Appeal, No. 97, March T., 1956, from order of County Court of Allegheny County, 1955, No. C 2572, in case of Commonwealth of Pennsylvania v. Joseph A. Kohan. Order reversed.
Marvin Garfinkel, Deputy Attorney General, with him Herbert B. Cohen, Attorney General, for appellant.
No argument was made nor brief submitted for appellee.
Before Stern, C.j., Jones, Bell, Chidsey, Musmanno and Arnold, JJ.
OPINION BY MR. JUSTICE MUSMANNO
On May 10, 1955, while driving his car on Hardy's Road in Hampton Township at a speed which ignored the hazardous conditions of the highway - a light rain was falling, the roadway was wet, winding and slippery - Joseph A. Kohan, 17 years of age, not unnaturally attracted the attention of a State trooper fortuitously on the scene. The officer pursued him an unnamed distance and finally apprehended him on a certain Wildwood Road. A month later the youthful motorist was taken before a Justice of the Peace who fined him $10.00 and imposed costs in the sum of $3.50.
On August 3, 1955, the Bureau of Highway Safety, Department of Revenue, notified Joseph to appear on August 19, 1955, for a hearing on the subject of motor vehicle violation. The notice ended with the paragraph: "The Vehicle Code provides that operating privileges may be suspended for failure to appear for a hearing."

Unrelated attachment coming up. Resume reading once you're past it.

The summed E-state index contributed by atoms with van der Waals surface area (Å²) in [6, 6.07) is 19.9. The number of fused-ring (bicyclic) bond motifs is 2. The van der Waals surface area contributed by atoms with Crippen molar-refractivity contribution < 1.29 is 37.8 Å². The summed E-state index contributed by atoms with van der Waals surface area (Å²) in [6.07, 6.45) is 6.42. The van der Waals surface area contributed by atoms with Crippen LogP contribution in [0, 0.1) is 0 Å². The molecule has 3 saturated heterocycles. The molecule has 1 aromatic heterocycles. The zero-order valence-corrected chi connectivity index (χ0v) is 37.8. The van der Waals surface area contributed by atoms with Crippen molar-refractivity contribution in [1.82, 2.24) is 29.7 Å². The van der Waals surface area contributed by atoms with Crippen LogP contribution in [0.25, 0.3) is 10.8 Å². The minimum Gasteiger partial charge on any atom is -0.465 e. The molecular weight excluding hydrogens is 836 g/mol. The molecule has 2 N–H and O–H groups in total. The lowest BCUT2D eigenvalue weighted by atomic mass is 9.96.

Joseph did not attend the hearing and on October 18, 1955, the Secretary of Revenue, under the authority of Section 615(b) of The Vehicle Code of 1929, as amended, 75 PS § 192(b), suspended his driving privileges indefinitely. Joseph then petitioned the County Court of Allegheny for an appeal from the action of the
Secretary of Revenue, asserting that since he had paid his fine and the costs of prosecution and there had been no accident, he did not believe that there had existed any legal necessity for him to appear at the hearing.
On January 9, 1956, the County Court heard the appeal and dismissed it, after ordering that Joseph's driving privileges be restricted for 60 days. On the following day, January 10, 1956, the County Court reversed its position and sustained the appeal, with the statement that: "The Court is of the opinion that the Secretary of Revenue's action is arbitrary and that a rehearing should be scheduled for the defendant Kohan."
The record fails to reveal any arbitrariness on the part of the Secretary of Revenue. On the contrary, he would have been remiss in the fulfillment of his duties if he had not taken the action which was condemned by the lower court. The work of the Bureau of Highway Safety would fall into hopeless and dismal chaos if, before it could act, it would be required to depend on the procrastinations, the vacillations, and equivocations of accused motorists. It would challenge credulity beyond what has been written in the history of human nature, to expect that a motorist, who failed to appear at a hearing for an alleged violation, would ask for a second hearing, knowing that so long as he failed to request the ...